Words of Faith 4-9-2020
Dr. Jeffrey D. Hoy © 2020
Faith Fellowship Church - Melbourne, FL
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But the one who is rich should take pride in his low position, because he will pass away like a wild flower. For the sun rises with scorching heat and withers the plant; its blossom falls and its beauty is destroyed. In the same way, the rich man will fade away even while he goes about his business.
The world says that worldly wealth is the answer. If we can just find wealth, we will have a high position on top of the world. But there is increasing evidence that worldly wealth does not satisfy.
In America, we live in, perhaps, the most affluent culture ever to occupy the planet. Americans have more disposable income than at any other time. Yet, the percentage of monthly income used to pay consumer debts has skyrocketed. The median household income hit $61,372 in 2017, according to the U.S. Census Bureau. That's almost $20,000 more than it was in 2000. But the typical American household now carries an average debt of $137,063. The median debt was only $50,971 in 2000.
We don't seem to find satisfaction even in the most affluent culture ever. Personal bankruptcy filings peaked in 2005, were high during the Great Recession, and have been decreasing since 2010. In 2007, people filing bankruptcy increased by more than 45% over the number of people filing bankruptcy the previous year. This was curbed by passage of the Bankruptcy Abuse Prevention and Consumer Protection Act in 2005.
Another indicator is the percentage of household income given to charities. Households with incomes below $20,000 gave 4.6% to charity, higher than any other income group. Households earning between $50,000 and $100,000 donated 2.5 percent or less. Only above income levels of $100,000 does the percentage rise again. Apparently, affluence is not the answer.
James is clear that the place of affluence-- while certainly a place used by God-- is actually the “low position.” Why? Perhaps because to have wealth in this world is to have been entrusted with the lesser of the treasures. Earthly treasure is important in eternity only in that stewardship is an important part of character. But even meeting church and personal needs in material ways, as important as they are, is on the lower rungs of God's economy since all this is passing away.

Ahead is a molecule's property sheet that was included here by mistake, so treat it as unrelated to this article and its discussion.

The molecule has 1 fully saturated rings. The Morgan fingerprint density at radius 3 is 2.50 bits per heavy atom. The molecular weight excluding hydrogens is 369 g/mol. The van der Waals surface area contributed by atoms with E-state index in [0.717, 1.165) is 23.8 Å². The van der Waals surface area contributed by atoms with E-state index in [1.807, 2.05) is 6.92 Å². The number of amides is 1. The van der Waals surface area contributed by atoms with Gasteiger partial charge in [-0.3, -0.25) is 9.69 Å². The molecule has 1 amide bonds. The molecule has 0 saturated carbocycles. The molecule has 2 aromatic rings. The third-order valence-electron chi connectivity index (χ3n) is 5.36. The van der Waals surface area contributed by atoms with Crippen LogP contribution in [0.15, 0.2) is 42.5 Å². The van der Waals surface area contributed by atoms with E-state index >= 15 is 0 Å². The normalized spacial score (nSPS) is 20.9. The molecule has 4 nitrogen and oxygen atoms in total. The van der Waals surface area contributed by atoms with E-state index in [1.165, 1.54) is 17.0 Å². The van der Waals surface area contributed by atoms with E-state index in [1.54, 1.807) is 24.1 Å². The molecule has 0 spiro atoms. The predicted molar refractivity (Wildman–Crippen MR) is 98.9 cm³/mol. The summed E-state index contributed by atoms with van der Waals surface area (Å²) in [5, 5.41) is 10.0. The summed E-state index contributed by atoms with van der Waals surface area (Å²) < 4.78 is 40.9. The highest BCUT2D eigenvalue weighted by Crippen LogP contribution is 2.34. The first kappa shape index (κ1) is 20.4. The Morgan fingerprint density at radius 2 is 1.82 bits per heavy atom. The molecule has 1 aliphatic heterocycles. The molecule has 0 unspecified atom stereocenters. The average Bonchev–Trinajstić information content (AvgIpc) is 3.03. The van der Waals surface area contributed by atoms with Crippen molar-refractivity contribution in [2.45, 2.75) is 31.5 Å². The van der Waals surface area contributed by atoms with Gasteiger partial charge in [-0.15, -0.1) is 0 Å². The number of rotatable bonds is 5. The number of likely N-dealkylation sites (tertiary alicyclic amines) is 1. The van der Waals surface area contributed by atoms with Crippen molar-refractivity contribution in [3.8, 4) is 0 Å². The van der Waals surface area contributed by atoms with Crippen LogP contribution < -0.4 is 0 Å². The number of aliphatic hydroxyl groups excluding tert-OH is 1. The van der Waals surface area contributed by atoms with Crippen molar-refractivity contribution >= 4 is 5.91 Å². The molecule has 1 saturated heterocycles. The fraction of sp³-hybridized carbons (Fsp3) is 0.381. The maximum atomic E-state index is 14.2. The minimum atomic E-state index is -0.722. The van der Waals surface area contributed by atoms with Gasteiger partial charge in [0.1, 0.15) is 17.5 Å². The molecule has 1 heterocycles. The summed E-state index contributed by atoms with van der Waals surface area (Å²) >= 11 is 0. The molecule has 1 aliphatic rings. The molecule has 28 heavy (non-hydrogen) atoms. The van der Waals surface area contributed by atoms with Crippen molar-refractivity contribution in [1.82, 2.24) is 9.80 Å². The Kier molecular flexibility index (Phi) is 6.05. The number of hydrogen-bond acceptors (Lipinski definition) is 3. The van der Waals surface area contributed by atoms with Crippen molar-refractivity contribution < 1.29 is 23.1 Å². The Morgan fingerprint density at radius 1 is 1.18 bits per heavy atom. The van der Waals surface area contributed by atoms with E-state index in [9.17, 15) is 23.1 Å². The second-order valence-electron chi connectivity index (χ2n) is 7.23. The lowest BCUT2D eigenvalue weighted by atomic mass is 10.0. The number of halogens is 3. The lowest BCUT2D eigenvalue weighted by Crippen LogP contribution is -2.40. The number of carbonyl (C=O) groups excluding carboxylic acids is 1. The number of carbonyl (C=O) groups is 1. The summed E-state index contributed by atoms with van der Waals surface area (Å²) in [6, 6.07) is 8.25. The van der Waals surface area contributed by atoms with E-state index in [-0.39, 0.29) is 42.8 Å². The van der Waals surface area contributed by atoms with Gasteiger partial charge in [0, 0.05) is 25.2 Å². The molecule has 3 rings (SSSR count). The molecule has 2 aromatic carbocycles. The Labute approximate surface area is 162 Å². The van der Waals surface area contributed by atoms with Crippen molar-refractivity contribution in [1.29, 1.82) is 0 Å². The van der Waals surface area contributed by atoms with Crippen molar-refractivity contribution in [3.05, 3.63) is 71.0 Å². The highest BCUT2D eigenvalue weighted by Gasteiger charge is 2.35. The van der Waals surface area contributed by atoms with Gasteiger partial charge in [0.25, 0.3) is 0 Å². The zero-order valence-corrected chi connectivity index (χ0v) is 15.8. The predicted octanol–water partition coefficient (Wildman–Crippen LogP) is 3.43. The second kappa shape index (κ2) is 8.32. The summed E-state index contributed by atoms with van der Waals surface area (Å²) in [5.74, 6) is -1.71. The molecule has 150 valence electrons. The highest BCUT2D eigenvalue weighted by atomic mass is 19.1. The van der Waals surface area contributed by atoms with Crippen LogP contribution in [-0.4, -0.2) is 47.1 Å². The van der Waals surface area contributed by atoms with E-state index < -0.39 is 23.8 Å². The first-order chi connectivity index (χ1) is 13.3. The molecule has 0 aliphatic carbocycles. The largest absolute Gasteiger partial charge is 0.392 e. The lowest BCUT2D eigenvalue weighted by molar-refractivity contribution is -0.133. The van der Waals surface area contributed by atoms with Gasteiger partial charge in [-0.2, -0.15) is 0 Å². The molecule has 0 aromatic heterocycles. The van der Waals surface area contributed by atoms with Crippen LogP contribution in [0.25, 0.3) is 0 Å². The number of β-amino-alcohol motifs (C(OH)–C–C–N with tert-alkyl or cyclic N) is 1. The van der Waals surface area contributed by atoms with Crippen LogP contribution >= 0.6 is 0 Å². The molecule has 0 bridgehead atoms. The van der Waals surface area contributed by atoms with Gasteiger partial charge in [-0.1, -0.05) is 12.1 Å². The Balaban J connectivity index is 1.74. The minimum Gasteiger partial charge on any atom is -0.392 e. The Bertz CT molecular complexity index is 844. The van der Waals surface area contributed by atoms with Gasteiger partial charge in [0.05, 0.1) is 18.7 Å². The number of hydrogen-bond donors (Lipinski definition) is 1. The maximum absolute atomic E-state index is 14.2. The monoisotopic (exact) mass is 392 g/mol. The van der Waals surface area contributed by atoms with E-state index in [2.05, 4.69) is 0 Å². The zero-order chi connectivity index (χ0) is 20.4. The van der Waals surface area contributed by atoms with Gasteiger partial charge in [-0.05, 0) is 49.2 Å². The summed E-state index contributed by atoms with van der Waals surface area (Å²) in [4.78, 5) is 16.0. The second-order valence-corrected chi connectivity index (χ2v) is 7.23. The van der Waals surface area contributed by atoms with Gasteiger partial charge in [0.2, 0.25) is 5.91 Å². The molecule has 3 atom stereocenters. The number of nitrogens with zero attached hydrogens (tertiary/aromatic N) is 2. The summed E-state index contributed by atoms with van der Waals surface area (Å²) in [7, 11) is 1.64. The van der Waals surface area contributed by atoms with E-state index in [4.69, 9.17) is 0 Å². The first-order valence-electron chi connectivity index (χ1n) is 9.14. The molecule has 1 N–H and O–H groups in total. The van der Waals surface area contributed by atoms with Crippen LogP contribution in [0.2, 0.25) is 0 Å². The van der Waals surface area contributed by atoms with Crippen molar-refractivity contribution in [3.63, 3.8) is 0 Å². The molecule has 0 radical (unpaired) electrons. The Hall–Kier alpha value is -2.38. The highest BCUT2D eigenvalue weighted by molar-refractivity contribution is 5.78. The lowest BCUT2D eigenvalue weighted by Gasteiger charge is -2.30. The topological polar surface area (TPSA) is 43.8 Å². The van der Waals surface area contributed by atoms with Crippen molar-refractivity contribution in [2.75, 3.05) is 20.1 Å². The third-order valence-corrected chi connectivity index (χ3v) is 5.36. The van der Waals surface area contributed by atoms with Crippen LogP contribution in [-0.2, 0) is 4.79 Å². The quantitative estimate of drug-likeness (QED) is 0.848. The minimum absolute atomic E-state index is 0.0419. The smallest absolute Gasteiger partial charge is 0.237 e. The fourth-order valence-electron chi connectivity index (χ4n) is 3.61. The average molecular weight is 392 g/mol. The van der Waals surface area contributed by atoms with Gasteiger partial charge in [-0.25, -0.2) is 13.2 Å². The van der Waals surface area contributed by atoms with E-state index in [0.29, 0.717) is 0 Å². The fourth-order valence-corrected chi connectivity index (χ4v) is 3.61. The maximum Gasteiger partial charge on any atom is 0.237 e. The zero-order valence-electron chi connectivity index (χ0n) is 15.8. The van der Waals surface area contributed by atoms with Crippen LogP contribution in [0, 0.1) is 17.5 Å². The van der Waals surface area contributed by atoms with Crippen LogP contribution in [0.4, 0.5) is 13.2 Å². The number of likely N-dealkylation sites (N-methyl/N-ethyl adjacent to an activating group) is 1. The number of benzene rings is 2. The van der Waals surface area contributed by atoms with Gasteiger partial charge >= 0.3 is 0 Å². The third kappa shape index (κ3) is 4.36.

To be a steward of a spiritual gift or the steward of spiritual matters is much larger. To be the steward of faith that trusts God while in difficult times or the steward of a soul or the steward of God's vision, these are the larger matters.
Lord, help me to be a good steward of both the worldly wealth and the Kingdom wealth that you have entrusted to me. Help me to focus today on what is eternal. In Jesus' Name. Amen.
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The Words of Faith devotion is published five days a week by E-mail, and our website, and our church app, excluding Federal holidays. Please feel free to forward this devotion to a friend who might be blessed by this devotion. Unless otherwise noted, all Scripture is quoted from the New International Version (R) of The Holy Bible. Copyright (c) 1973, 1978, 1984 by International Bible Society. Used by permission of Zondervan Publishing House. All rights reserved. Words of Faith (c) 1997, 2010 Jeffrey D. Hoy. All rights reserved. Permission is granted to forward this copyrighted material or use portions of it with appropriate notation of the source for non-profit purposes.
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